Griffith interweaves the four parallel stories set, respectively, in the modern era (fuddy-duddy reformers and a workers' strike), Jerusalem (Christ's crucifixion), 1572 Paris (a "hotbed" of persecution against the Huguenots), and ancient Babylon. No collection of silent films is complete without this landmark, awe-inspiring epic, which really does boast a cast of thousands (the most memorable of which is Constance Talmadge as the spunky Mountain Girl). The fall of Babylon ranks with one of the great action set pieces, complete with racing chariots, a nifty decapitation (at the hands of Elmo Lincoln, the man who would be Tarzan), and falls from what appear to be incredible heights. The edge-of-your-seat climax to the modern story, a race against time to save an innocent young man from the electric chair, is another bravura sequence. --Donald Liebenson
What is Intolerance really a metaphor for anyway? Griffith was fighting off attempts by legislators to regulate or censor the motion picture industry. An anti-censorship booklet released by Griffith in 1916 suggests he continued to respond to "moral reformers" even as he assembled Intolerance. In fact, his film is an attempt to address these reformers while simultaneously opining on nothing less than the historic importance of the film media itself.
Intolerance is really about a nation's cultural memory and Griffith's attempt to offer a totalizing, yet entertaining version of it. His belief that if we were educated on the subject of past "sins of hate, hypocrisy and intolerance" through the magic of film that we could inoculate ourselves against war, capital punishment and other evils. He argued that film was a better education than traditional education. To quote the master: "Six moving pictures would give students more knowledge of the world than they have obtained from their entire study." Such an understanding is, of course, naïve and dangerous.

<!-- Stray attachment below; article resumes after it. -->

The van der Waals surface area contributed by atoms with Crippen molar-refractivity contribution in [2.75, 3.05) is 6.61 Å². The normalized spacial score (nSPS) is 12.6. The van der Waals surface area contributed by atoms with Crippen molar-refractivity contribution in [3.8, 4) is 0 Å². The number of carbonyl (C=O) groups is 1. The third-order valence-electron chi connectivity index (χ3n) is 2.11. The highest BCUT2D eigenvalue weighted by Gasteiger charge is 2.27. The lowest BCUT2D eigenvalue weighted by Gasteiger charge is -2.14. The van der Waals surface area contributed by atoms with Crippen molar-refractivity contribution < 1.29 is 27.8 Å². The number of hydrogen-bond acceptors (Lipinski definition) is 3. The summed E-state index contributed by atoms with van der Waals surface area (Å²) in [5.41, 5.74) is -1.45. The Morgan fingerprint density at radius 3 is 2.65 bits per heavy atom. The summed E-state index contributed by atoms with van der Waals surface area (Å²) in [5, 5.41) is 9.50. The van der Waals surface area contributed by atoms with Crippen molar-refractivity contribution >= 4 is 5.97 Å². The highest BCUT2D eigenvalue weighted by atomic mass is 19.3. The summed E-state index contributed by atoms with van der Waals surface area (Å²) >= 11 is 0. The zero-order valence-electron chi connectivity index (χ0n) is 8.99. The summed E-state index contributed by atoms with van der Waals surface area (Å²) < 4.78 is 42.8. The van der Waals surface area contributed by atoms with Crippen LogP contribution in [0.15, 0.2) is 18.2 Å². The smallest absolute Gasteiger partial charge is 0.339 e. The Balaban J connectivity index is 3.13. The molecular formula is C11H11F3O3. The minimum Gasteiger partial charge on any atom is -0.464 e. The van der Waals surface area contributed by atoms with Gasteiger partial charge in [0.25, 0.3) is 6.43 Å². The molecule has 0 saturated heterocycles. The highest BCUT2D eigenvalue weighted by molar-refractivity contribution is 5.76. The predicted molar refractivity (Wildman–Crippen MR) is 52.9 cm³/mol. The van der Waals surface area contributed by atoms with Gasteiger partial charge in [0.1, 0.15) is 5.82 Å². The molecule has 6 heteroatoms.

Griffith was caught in a double-bind. In order to fight the censors he needed to simultaneously argue that his epics (like Birth and Intolerance) were a kind of filmed truth, yet the construction of this "truth" should only be the purview of the director. Griffith's logic is dangerously flawed. Birth of a Nation is hardly true history. In fact its racist vision of blacks fanned the flames of racial hatred in whites and surely accounted for many more lynchings than if the film had not been made. What's missing from his vision is how truth is arrived at: certainly not from a lone man's dictates. We have another word for that...
Intolerance is worth viewing because it is a wonderful illustration of the limitations of film. It's a simple morality tale blown up to epic-and phantasmagoric-proportions. It's greatest weakness is the cross-cutting between the four time-periods, and the attempt to narrate all history, yet this is precisely what makes the film interesting. The failure to arrive at an overarching metaphor that somehow spans history and unites us with our past points to Griffith's own flawed vision. It reminds us-contrary to Griffith's own advice-that understanding history in all its irresolvable complexity is absolutely essential.